A recent development in quantum mechanics that really has Professor Reid excited is the ability to cool atoms with lasers and keep them stationary while they’re being analysed. “We are able to do this right here at Swinburne Laboratories,” she says. “The atoms are trapped and they have no motion,” she says. “Normally the thermal motion of the atoms is so great that it is not feasible to measure their quantum fluctuations.”It’s this development that could allow Professor Reid to take Einstein’s Spooky Action at a Distance theory one step further and find out if a cluster of entangled particles that have been separated and shot off to different locations will also individually change if only one is manipulated. She has already explored this theory with rays of light and her findings could indeed lead to a more secure internet connection at your very own desk.

Recognising women in science

Professor Reid’s own contribution to quantum theory was recognised earlier this year when she was named a fellow of the Australian Academy of Science. In the science world, it’s akin to winning an Oscar. “It was a complete shock,” says Professor Reid, who is nevertheless happy to have her work praised so highly.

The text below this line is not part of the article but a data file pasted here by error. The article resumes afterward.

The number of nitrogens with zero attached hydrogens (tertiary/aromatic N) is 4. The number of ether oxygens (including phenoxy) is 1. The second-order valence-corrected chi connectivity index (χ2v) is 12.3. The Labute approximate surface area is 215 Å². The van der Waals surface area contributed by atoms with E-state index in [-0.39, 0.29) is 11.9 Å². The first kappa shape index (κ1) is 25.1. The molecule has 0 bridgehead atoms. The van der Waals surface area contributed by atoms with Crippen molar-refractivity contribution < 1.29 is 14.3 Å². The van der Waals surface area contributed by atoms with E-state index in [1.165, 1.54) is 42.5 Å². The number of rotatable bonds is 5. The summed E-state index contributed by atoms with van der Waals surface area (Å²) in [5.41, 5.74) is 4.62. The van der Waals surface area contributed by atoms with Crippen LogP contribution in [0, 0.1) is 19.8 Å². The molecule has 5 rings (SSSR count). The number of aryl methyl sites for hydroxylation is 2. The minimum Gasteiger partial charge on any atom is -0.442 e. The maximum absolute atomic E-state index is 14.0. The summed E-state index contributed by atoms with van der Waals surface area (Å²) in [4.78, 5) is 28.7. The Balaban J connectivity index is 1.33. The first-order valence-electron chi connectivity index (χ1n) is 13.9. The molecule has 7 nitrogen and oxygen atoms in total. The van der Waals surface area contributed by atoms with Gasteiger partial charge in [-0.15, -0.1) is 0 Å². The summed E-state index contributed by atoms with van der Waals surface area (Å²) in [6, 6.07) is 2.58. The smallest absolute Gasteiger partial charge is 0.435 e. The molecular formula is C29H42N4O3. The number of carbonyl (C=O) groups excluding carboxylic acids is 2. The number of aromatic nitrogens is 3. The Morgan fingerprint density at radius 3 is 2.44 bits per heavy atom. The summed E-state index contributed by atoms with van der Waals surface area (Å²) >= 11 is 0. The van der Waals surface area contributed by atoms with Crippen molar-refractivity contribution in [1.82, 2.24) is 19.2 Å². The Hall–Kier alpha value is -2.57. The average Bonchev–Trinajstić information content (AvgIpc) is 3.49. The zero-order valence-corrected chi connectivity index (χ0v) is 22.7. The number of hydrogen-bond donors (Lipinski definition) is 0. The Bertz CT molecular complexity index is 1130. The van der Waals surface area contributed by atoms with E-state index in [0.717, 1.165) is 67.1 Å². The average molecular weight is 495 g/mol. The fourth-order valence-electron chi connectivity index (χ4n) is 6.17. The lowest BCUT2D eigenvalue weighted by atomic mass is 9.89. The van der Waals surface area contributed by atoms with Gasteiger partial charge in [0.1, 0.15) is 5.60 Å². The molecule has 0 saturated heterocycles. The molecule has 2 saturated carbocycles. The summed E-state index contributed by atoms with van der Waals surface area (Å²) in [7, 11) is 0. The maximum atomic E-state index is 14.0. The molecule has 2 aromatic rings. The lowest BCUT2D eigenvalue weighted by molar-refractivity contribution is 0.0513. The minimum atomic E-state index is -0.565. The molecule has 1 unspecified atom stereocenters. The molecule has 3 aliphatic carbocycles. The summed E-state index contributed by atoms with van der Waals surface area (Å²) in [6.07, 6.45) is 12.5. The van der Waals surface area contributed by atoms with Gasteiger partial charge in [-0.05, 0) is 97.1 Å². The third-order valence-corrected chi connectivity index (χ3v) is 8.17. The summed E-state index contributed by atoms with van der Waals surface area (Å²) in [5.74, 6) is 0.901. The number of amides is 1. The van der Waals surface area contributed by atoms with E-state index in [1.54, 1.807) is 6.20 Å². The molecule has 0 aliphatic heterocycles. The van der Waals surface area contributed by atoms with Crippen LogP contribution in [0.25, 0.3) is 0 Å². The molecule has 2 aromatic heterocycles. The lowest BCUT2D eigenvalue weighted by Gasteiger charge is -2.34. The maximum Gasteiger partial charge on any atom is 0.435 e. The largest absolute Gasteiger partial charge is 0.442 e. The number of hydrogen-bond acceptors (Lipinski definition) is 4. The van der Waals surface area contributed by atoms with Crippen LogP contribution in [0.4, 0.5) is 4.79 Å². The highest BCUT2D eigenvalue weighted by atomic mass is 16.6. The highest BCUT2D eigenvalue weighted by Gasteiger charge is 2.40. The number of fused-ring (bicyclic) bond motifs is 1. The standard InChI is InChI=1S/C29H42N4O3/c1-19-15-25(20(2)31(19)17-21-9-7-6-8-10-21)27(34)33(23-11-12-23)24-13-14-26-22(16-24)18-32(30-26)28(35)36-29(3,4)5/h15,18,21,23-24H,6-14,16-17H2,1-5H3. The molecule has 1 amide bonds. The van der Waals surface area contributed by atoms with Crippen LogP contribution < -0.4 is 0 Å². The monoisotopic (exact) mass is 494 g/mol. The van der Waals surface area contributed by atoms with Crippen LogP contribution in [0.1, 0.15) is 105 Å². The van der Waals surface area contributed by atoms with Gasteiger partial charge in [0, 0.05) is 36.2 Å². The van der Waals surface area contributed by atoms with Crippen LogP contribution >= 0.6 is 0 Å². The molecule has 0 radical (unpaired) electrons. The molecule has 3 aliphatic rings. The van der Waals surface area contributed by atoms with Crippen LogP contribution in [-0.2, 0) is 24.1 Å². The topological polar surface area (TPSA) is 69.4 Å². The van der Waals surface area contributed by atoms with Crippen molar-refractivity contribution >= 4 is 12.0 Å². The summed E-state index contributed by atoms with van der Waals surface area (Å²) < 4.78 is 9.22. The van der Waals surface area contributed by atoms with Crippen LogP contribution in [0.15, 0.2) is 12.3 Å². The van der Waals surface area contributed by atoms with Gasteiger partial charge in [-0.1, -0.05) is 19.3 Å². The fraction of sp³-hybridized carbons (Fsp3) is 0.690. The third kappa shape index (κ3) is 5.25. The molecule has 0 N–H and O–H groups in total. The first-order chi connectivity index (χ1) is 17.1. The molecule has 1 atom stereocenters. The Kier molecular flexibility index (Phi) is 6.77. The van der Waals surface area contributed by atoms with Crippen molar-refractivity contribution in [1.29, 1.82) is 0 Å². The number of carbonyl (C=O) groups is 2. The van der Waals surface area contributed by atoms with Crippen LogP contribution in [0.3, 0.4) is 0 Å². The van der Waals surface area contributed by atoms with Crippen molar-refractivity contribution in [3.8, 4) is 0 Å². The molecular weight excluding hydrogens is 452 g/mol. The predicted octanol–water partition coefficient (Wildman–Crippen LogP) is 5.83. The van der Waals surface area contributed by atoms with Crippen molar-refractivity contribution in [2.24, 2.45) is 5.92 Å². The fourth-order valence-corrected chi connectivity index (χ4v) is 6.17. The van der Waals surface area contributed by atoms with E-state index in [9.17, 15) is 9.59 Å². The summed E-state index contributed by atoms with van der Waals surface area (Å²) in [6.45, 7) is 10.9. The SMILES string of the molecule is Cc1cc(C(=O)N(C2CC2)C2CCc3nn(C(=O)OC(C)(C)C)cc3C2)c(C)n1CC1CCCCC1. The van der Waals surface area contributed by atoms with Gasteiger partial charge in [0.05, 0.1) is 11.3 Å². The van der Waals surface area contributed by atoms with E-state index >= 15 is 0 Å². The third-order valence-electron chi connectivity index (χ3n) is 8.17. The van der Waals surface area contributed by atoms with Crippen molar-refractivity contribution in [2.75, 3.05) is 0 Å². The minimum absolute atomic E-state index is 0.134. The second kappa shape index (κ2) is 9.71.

Professor Reid is hopeful that her elevation to the Australian Academy of Science will put her in a better position to mentor young scientists. “A big problem in science is the inadequate recognition given to the female physicists who made groundbreaking contributions last century,” she says. “This deprives young women of role models and perpetuates an ongoing myth that women are somehow weaker at science – especially physics and mathematics. This is completely untrue.” Professor Reid says young girls have a right to a truthful education that properly conveys the achievement of their gender. “Textbooks need to be fair, as does the very influential Nobel Prize committee. I get quite upset when I see that such injustice has been done to several generations of young women.

“In my field – physics – Emmy Noether derived the mathematical theorem that tells us why Newton’s conservation of momentum holds. Her work linking conservation to symmetry underpins much of modern theoretical particle physics. Yet, one has to search hard in textbooks to find her name. She should be there, I believe, in all the classic textbooks, side by side with the name of Newton.

“There are other major achievements by women in physics that are well‑known omissions from the Nobel Prize awards – Jocelyn Bell, Lise Meitner, Madame Wu. I think these omissions have had a very serious impact on young women.”